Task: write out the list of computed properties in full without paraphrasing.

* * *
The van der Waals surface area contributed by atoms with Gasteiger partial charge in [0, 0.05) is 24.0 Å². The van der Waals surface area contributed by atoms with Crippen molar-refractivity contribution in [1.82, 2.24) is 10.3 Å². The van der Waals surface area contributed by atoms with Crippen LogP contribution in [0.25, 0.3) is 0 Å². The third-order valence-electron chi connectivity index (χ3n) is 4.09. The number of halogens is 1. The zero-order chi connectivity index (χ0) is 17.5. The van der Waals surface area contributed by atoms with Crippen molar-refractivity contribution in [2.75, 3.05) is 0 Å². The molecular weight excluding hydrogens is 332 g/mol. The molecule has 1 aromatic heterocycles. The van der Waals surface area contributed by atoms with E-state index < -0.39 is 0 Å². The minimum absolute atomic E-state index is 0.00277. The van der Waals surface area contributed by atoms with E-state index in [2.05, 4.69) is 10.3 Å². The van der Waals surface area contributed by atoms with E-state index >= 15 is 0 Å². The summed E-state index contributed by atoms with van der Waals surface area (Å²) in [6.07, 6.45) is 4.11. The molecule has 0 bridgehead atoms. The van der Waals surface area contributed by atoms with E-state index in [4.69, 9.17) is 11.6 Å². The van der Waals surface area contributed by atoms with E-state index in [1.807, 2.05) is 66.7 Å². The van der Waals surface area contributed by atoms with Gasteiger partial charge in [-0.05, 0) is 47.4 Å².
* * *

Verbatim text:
The van der Waals surface area contributed by atoms with Gasteiger partial charge in [0, 0.05) is 24.0 Å². The van der Waals surface area contributed by atoms with Crippen molar-refractivity contribution in [1.82, 2.24) is 10.3 Å². The van der Waals surface area contributed by atoms with Crippen LogP contribution in [0.25, 0.3) is 0 Å². The third-order valence-electron chi connectivity index (χ3n) is 4.09. The number of halogens is 1. The zero-order chi connectivity index (χ0) is 17.5. The van der Waals surface area contributed by atoms with Crippen molar-refractivity contribution in [2.75, 3.05) is 0 Å². The molecular weight excluding hydrogens is 332 g/mol. The molecule has 1 aromatic heterocycles. The van der Waals surface area contributed by atoms with E-state index < -0.39 is 0 Å². The minimum absolute atomic E-state index is 0.00277. The van der Waals surface area contributed by atoms with E-state index in [2.05, 4.69) is 10.3 Å². The van der Waals surface area contributed by atoms with E-state index >= 15 is 0 Å². The summed E-state index contributed by atoms with van der Waals surface area (Å²) in [6.07, 6.45) is 4.11. The molecule has 0 bridgehead atoms. The van der Waals surface area contributed by atoms with E-state index in [4.69, 9.17) is 11.6 Å². The van der Waals surface area contributed by atoms with E-state index in [1.807, 2.05) is 66.7 Å². The van der Waals surface area contributed by atoms with Gasteiger partial charge in [-0.05, 0) is 47.4 Å².